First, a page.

How to Solve Any Challenge You Face (Really!)

It doesn’t seem so long ago that we were all struggling with how to make the right decision about what to do come the Fall. Do we send the kids back to school? Do we attempt a hybrid approach? Do we keep education 100% remote?

And the questions didn’t stop with our kids, either. Questions about whether or not it was safe to return to work, whether our jobs would still be there, if it was possible to shift to entirely remote work (or if a hybrid approach was an option), if we’d end up facing unemployment again, if we could afford to make a change, if now was the right time to make a job/career change.

So many questions. So much uncertainty.

So, if you’re laying awake at night trying to decide what will be the best and safest option for you and you’re your family, this post is for you.

Let me introduce you to our Solve Anything Process. We built the Solve Anything Process, a step-by-step guide, to help our clients expand their awareness of what they want and where they are so they can intentionally and wisely close the gap between the two. We find it works so well that we wanted to share it to help everyone better deal with the challenges and issues of the moment.

The Process Described
First, you start by identifying the focus of your Solve Anything Process. Call it a challenge, an issue, a situation – whatever you want to identify as the focus, write it down. Visualize it. Make it real. This is meant to be broad because the focus is the overall thing you are discussing. For example, the focus could be addressing decisions about school.

Second, you identify your goal. The goal is what you want to achieve. It needs to be very specific so you can easily determine whether or not it was achieved. For this example, let’s say the goal you want to solve in the decision about school is your child’s(ren’s) safety. So, the goal could be: to create a plan to ensure the safety of your son or daughter to/from and at school.

The differentiation is important. The focus is the issue, challenge or situation you’re facing. The goal helps you get clear on what you want to happen.

The reason to do this is to create a clear understanding of what currently exists – the things that are working (so you can do more of them) and the things that are not working (that are preventing you from achieving your goal – so you can address them and achieve your goal).

Here’s what this could look like:

What’s WorkingWhat’s Not Working
– Good at social distancing when given the ability to remain socially distant
– Doesn’t share school supplies
– Doesn’t share lunch or snacks
– Good communication about what happens during the day so you’re in the know
– Social distancing efforts aren’t always an option in school setting
– Doesn’t always keep a mask on
– Unsure what other parents are doing to protect their kids when they’re not at school
– Before/After school routine is unknown

Stop for a moment. You have just created a clear inventory of your situation. You can see where you are (what’s working and not working) and you can see what you want (be safe to/from and at school).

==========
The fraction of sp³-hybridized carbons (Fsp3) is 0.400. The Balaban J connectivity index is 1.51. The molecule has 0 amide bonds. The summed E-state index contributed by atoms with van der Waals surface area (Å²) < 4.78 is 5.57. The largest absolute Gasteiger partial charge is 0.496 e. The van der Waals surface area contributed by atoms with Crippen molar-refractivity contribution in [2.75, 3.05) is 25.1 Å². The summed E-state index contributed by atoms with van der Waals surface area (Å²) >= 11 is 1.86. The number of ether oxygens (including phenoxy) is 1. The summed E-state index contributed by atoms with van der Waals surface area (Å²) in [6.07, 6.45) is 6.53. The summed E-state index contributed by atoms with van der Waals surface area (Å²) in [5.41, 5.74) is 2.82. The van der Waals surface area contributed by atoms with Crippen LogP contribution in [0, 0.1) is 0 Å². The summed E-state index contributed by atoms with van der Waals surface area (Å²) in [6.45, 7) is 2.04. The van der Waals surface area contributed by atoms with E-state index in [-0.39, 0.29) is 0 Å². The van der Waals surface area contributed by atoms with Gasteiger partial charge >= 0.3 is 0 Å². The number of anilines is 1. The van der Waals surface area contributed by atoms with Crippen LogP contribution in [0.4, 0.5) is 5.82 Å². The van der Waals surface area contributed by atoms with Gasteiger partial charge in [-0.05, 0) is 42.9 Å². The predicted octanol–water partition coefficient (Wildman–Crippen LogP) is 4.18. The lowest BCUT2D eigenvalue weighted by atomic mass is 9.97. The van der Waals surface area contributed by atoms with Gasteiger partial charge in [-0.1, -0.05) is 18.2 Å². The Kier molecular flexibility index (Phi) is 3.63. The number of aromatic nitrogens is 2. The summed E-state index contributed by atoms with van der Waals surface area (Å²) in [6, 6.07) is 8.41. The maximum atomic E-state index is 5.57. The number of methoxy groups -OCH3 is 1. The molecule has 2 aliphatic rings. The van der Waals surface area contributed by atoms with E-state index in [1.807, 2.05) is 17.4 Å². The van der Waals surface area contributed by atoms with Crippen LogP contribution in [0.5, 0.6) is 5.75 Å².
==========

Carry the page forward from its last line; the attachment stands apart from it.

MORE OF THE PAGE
Notice: a clear, calm mind will be able to look at this in a productive way, allowing for the creation of options to solve how to move forward. If your thoughts are anxious and fear-based, however, you use your energy to stay afraid and not develop a sound solution.

The Solve Anything Process is designed to help you respond instead of react to what it is you want to solve.

Next, you’ll tackle the items on the “What’s Not Working” list. These are things that are stopping you from reaching your goal of safety to/from and at school. Don’t try to take care of all of them at once; pick one item from the list and brainstorm ways to make this better. For this example, consider brainstorming how to be better about wearing a mask. No idea should be dismissed; consider everything and get others involved, including your kid(s). Some ideas could include:

  • Identify a specific mask to wear to and from school and one to wear at school
  • Create/buy a custom mask that your kid(s) is/are excited to wear and show off to their friends
  • Create/buy a mask that is comfortable and easy to use

Don’t stop at 3. Keep going until all ideas are exhausted. Then pick one and make it happen.

The Solve Anything Process helps you calmly and intentionally take a look at a challenge, issue or situation and find a solution that makes sense for you. You gather information, you figure out where you are and where you want to be, you identify what’s working and not working and you pick one thing to make better and go do it.

Scroll down to see an example of how to complete the Solve Anything Process Worksheet.

Take Action
Give the Solve Anything Process a try. For it to be most successful, make your goal extremely specific. This approach can help you figure out how to answer a question or overcome a challenge that has been bothering you or frustrating you because it forces you to think and respond instead of react. Taking that intentional step back helps remove some of the emotions so you can think more clearly to use your energy to solve instead of being aggravated, frustrated, irritated or anxious.

This is how to solve anything.

By Kristin Allaben

Consider reading Identifying Your End Goal Can Make It Happen

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How to Balance Working from Home with Kids

Everyone is feeling the strain right now. The truth is that we’ve all been feeling it for months: the need to get your work done when you’re working from home when your kids are also home.

Regardless of how old they are, kids need guidance. Babies need your attention for just about everything. Toddlers can’t be left to their own devices for long. Tweens and teens need encouragement and support, especially as they work through remote learning. And adult children are likely look for emotional support and guidance, especially as they try to work through what all of this means for them and their independence, their friends and their family.

Trying to balance getting your work done while meeting the needs of your children is exhausting. We’re trying so hard to make it all work, trying to do it all. And though we don’t want to admit it, here’s the truth: a balanced life is not real. Time spent on one thing means time spent away from another.